An escalating crisis

An escalating crisis

Industry and water scarcity

In this scorching heat, water is becoming a hot issue. With temperatures soaring, and with the major reservoirs drying, the battle for drinking water is becoming louder and bloodier, day by day. Unable to get their daily requirement of drinking water, angry protestors in various cities are taking to streets.

In the months to come, non-availability of water is sure to adorn the news. The warning bells have been ringing for over 15 years now, but nobody cared. Even now, when projections show that 70 per cent more groundwater has been depleted in the past decade than in the last decade of 1990s, and that water sources across the country have been contaminated in almost all the states leading to serious health problems like cancer and fluorosis that damages bones, teeth and muscles, the nation is not perturbed.

Parliament was informed that 1.80 lakh villages (out of the 6 lakh villages in the country) are afflicted by poor water quality. What these villages drink is nothing but slow poison. In addition, what parliament is not informed is that almost all the tributaries of our major rivers have become drain channels for the industry. Take, for instance, Ammi river flowing in the outskirts of Gorakhpur. For years now, over 1.5 lakh people who live on the banks of the river have been protesting against industrial effluents that have turned the river — the only lifeline for hundreds of villages on its banks — into a source of misery.
Ammi is not the only tributary that has turned into a drain. Almost all tributaries of the major Indian rivers flow dirty. Somehow the policy makers and planners treat the dirty rivers and tributaries as a misplaced sign of industrialisation, and thereby treat it as an index of development.

Returning to the issue of shrinking drinking water availability, a parliamentary standing committee has informed that while more than 84 per cent of households in rural areas are covered under rural water supply, only 16 per cent population gets drinking water from public taps. However, just 12 per cent of rural families have individual taps in their houses. This too is highly skewed in favour of the more progressive states. In Orissa, for instance, only 9 per cent households have access to tap water. If you travel to Kalahandi district, the percentage of population having access to tap water drops to a mere 2.76 per cent.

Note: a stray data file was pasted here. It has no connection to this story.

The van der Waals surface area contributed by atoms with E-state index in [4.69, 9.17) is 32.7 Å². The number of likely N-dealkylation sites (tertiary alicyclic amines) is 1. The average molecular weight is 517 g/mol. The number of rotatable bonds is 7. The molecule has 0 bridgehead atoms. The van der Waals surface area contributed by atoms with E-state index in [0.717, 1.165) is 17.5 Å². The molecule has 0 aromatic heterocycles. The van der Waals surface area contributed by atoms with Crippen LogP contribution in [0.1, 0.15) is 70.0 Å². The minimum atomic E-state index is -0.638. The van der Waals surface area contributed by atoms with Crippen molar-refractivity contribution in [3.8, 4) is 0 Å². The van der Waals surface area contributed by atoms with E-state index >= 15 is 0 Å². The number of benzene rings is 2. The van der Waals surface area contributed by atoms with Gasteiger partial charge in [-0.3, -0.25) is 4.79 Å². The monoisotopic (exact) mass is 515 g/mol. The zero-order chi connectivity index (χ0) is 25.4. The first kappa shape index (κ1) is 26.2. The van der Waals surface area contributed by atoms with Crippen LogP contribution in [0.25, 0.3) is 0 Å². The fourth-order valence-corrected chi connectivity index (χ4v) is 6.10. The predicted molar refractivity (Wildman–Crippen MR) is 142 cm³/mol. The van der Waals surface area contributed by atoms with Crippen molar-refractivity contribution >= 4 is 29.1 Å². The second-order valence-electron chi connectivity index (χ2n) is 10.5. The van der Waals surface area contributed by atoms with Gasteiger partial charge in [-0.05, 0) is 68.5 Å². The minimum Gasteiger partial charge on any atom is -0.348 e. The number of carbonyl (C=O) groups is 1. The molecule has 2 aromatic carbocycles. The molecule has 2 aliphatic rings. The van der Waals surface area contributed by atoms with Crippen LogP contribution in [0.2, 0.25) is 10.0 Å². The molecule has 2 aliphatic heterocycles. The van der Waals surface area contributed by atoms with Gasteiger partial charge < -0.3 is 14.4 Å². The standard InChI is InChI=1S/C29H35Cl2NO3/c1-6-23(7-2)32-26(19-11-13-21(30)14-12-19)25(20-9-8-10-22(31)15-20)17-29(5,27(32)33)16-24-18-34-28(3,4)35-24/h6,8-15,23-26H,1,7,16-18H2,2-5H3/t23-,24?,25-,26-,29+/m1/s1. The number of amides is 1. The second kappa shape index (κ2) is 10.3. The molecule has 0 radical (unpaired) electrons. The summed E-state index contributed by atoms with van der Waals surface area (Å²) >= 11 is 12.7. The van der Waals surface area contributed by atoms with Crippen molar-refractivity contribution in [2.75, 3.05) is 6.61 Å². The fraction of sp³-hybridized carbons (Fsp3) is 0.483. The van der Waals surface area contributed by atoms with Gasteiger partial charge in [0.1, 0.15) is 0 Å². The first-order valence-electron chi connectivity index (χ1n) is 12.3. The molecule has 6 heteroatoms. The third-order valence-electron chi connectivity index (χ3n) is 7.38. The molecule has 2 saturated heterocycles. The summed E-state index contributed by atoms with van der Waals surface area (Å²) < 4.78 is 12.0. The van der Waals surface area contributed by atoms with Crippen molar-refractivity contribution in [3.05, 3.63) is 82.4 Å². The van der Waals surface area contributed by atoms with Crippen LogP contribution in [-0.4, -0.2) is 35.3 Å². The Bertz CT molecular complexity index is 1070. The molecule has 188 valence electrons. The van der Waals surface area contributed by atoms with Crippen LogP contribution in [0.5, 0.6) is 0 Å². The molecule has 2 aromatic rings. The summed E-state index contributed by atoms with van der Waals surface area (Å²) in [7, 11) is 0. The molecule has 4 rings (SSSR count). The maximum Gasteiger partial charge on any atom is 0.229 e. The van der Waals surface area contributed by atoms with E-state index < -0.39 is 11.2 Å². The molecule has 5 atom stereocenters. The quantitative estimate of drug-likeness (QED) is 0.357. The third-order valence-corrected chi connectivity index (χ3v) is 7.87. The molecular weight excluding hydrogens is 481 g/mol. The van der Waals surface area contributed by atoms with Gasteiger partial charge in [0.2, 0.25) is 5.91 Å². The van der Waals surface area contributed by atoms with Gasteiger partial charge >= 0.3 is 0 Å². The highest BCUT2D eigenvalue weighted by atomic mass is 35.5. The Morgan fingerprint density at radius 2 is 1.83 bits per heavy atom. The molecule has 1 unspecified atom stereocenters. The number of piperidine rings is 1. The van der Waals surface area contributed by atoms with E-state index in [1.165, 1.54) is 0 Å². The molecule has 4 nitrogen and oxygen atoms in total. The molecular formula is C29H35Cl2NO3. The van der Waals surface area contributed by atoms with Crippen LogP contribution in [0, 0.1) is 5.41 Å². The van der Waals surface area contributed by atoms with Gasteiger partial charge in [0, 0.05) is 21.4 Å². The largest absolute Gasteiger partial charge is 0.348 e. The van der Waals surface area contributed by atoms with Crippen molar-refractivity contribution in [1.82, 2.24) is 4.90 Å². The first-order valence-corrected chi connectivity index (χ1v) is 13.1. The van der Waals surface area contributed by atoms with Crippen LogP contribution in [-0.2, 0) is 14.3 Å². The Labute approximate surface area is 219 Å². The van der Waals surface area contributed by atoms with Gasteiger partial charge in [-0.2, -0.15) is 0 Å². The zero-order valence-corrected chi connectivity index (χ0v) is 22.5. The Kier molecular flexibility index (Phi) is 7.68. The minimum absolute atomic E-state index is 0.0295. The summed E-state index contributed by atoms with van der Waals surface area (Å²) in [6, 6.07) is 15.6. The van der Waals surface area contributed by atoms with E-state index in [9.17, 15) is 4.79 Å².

The picture isn’t very rosy for the urban areas. Only 37 per cent of the households  have access to tap water. In other words, not only food entitlements, there is an urgent need to ensure right to safe drinking water.

Access denied

Isn’t it shocking that after 63 years of Independence, only 12 per cent of the rural households have drinking water taps? This is despite the National Rural Drinking Water Programme being operative, for which Rs 8,000-crore was provided just in 2009-10.

What is more shocking is that while the drinking water taps are going dry, there is never a shortage of water supply from tankers? In Mumbai, for instance, an estimate shows that nearly 48 per cent of the drinking water gets lost due to leaks from damaged pipelines. Some think it is simply because the tanker mafia is at work. Not only Mumbai, cities across the country are under siege by tanker mafia. In the rural areas too, the water mafia has been continuously at work. If the water sources are drying up across the country, I wonder from where the tankers get water. Every one knows that the tanker mafia is leaving the countryside parched and dry, but who cares?

Well, the corporate sector certainly gives an impression that it cares. It has to. After all, much of the water crisis is its creation. First the industries guzzle up water, and pollute the rivers and water bodies, and then they launch water saving initiatives under Corporate Social Responsibility. ITC for instance has launched a project in Gurgaon to teach housemaids on how to save water while cleaning the utensils. Teaching the maid servants on how to save one mug of water is surely some responsibility!

What the corporate sector refuses to point at is the recent decision of the Andhra Pradesh government to allocate 21.5 lakh litres per day from the Krishna River in Guntur district to Coca-Cola. While several hundred villages in Guntur district are grappling with acute drinking water shortage, the government perhaps thinks that rural poor can quench their thirst from drinking Coke instead. To justify its exploitation of water, Coca-Cola claims to be buying mangoes for its Maaza brand under Corporate Social Responsibility (CSR) initiative. Killing two birds with one stone, isn’t it? But who cares?

Unfortunately, providing clean drinking water is no longer a national priority. Somehow the government believes that the more pressing need is to make the water resources available to the mineral water industry. With the elite and the middle class satisfied at the easy availability of mineral water, the rest of the population continues to suffer. Over the years, the state and the Central government have shifted focus to the middle class, as if the rest of the country does not matter.